Glasgow bin lorry families in legal aid struggle

A sheriff said that it was not essential for the families to have separate representation. Picture: Robert Perry

A sheriff said that it was not essential for the families to have separate representation. Picture: Robert Perry

1
Have your say

THE families of people killed in the Glasgow bin lorry crash are struggling to pay for lawyers to represent them during the fatal accident inquiry, it has emerged.

Six people died in the tragedy on 22 December last year when a Glasgow City Council bin lorry crashed into pedestrians in the city centre.

A preliminary hearing at Glasgow Sheriff Court yesterday heard how several of the families of those killed in the crash were having difficulty getting legal aid for the inquiry.

Lawyers representing the families of Jacqueline Morton, 51; Gillian Ewing, 52; and Jack and Lorraine Sweeney, 68 and 69 respectively, and their 18-year-old granddaughter Erin McQuade, all spoke of problems with applications for legal aid.

Stephen Dryden, speaking on behalf of Mr and Mrs Sweeney and Ms McQuade, said: “Again, there’s a difficulty at the present time with legal aid.

“An application for full legal aid has been lodged.”

He added that it was important the family be “included in this inquiry”.

The lawyer representing Ms Ewing’s family echoed Mr Dryden’s sentiments, adding: “Full legal aid is still not available to the family of Gillian Ewing.

“I appeared pro bono previously. There are concerns that the family have engagement in this process.”

When told by Sheriff Principal Craig Scott, who is hearing the inquiry, that it was not “necessary” for the families to each have separate representation, Mr Forsyth said: “There may not be complete synergy between all the families.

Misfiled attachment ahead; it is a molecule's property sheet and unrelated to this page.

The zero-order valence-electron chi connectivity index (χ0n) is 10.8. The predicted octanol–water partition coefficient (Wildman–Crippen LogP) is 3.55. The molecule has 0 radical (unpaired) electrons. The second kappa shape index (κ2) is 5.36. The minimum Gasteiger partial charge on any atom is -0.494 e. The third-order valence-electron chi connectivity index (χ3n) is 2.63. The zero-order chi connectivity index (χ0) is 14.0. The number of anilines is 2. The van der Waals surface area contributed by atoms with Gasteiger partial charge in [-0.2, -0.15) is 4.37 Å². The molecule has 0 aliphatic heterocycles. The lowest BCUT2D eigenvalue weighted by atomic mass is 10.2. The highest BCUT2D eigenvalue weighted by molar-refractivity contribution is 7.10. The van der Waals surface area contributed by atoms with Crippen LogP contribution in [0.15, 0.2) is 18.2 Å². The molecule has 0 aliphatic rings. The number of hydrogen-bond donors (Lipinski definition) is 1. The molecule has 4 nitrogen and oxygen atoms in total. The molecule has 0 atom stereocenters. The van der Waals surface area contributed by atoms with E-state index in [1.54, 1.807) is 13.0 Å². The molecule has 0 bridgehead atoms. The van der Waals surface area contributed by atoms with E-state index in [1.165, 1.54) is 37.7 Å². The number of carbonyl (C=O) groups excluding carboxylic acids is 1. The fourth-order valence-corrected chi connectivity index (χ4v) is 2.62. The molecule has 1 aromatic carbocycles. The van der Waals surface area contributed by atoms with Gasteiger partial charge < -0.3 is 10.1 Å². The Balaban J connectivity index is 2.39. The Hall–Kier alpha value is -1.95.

“All of the public bodies have been given separate representation.

“The family are entitled to instruct their own solicitors.”

The family of victim Stephanie Tait, 29, was also represented in court, and a number of members of each family were present.

Solicitor General Lesley Thomson QC, acting for the Crown, said: “I think it’s extremely important if the families are represented, they are represented in full.”

The lawyers representing the families also said that due to the delays in legal aid being granted, they had not been able to see all of the evidence and so were unable to say if they would be ready for the inquiry’s proposed start date.

Also in court were lawyers for the bin lorry driver Harry Clarke, Glasgow City Council, the DVLA and several doctors. A lawyer also appeared for two workers who were on the bin lorry at the time it crashed, as well as a GP who saw Mr Clarke in April 2010.

The fatal accident inquiry, due to begin on 22 July, will look at the technical side of the bin lorry as well as the route it took and the medical history of the driver.

The Solicitor General said expert reports have been prepared on both of these aspects. Family representatives said they were also looking to commission their own reports.

The inquiry will also examine whether anything could have been done to bring the vehicle to a controlled stop.

The inquiry is expected to last up to five weeks and a further preliminary hearing has been set for 18 June.

At that time, the court will hear if it can begin in July.

Back to the top of the page